Lid geworden op: 06 Aug 2009, 19:25

Re: Ed Freeman, Medal of Honor RIP

Berichtdoor Tiger » 09 Okt 2009, 16:09

Voor diegene waar geen belletje gaat rinkelen in eerste instantie, als je het boek We Were Soldiers ( beter) hebt gelezen of de film gezien: het betreft hier de grote wingman ( Ed " Too Tall "Freeman) van Majoor Bruce Crandall ( Serpent 6).

Voorgedragen door de Lkol Hall Moore voor de MOH echter deze aanvraag viel ( evenals die van Bruce Crandall ) buiten de toen geldende 2 jaar termijn. na afschaffing van deze termijn hebben de beide heren respetievelijk in 2001 en 2007 hun MOH ontvangen.

Met z'n tweeen hebben ze ongeveer 70 pax gered die anders hoogstwaarschijnlijk aan hun verwondingen hadden overleden en brachten ze hoognodige munitie mee op de heenweg.

Overigens weigerde de Medevac helicopters om te landen en kreeg de 2e wave van helicopters met de rest van het bataljon de opdracht van de BC om weg te blijven.

Kapitein Ed Freeman (He was formally presented with the medal on July 16, 2001, by President George W. Bush)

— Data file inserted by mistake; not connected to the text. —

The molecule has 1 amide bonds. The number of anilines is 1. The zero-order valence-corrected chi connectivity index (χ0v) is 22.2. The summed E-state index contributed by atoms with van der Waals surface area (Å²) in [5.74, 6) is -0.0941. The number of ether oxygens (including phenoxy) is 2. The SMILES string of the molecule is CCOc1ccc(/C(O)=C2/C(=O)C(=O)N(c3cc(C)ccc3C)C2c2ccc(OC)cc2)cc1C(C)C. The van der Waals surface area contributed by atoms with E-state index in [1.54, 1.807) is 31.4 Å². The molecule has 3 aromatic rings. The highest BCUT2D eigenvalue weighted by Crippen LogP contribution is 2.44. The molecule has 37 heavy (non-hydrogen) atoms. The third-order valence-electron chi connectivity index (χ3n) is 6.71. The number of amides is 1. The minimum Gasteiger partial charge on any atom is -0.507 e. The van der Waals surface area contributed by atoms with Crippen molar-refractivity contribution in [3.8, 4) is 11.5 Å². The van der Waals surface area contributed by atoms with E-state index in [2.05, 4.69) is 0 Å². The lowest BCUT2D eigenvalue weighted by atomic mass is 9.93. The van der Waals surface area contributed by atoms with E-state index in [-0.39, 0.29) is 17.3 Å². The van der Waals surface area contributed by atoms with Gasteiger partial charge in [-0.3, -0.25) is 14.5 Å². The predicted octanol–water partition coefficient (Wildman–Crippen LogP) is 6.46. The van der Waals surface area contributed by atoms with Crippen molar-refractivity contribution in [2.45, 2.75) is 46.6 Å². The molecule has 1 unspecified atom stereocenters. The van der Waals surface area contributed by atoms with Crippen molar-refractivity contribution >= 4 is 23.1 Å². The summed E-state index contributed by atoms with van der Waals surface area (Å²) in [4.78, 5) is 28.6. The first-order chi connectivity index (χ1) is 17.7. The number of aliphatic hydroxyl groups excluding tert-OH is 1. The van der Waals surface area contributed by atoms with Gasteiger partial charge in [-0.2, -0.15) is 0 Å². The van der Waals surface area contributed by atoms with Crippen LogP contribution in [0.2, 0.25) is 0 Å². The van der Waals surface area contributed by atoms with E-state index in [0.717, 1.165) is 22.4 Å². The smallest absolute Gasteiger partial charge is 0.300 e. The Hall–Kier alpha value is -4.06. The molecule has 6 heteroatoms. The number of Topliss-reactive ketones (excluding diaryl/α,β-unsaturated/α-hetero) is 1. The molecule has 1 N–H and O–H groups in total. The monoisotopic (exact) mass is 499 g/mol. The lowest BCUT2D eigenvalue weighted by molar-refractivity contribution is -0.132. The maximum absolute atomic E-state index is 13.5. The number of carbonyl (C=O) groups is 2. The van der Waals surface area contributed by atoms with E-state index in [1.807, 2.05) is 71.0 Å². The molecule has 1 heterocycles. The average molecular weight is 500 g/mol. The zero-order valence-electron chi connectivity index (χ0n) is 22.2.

Captain Ed W. Freeman, United States Army, distinguished himself by numerous acts of conspicuous gallantry and extraordinary intrepidity on 14 November 1965 while serving with Company A, 229th Assault Helicopter Battalion, 1st Cavalry Division (Airmobile). As a flight leader and second in command of a 16-helicopter lift unit, he supported a heavily engaged American infantry battalion at Landing Zone X-Ray in the Ia Drang Valley, Republic of Vietnam. The unit was almost out of ammunition after taking some of the heaviest casualties of the war, fighting off a relentless attack from a highly motivated, heavily armed enemy force. When the infantry commander closed the helicopter landing zone due to intense direct enemy fire, Captain Freeman risked his own life by flying his unarmed helicopter through a gauntlet of enemy fire time after time, delivering critically needed ammunition, water and medical supplies to the besieged battalion. His flights had a direct impact on the battle's outcome by providing the engaged units with timely supplies of ammunition critical to their survival, without which they would almost surely have gone down, with much greater loss of life. After medical evacuation helicopters refused to fly into the area due to intense enemy fire, Captain Freeman flew 14 separate rescue missions, providing life-saving evacuation of an estimated 30 seriously wounded soldiers -- some of whom would not have survived had he not acted. All flights were made into a small emergency landing zone within 100 to 200 meters of the defensive perimeter where heavily committed units were perilously holding off the attacking elements. Captain Freeman's selfless acts of great valor, extraordinary perseverance and intrepidity were far above and beyond the call of duty or mission and set a superb example of leadership and courage for all of his peers. Captain Freeman's extraordinary heroism and devotion to duty are in keeping with the highest traditions of military service and reflect great credit upon himself, his unit and the United States Army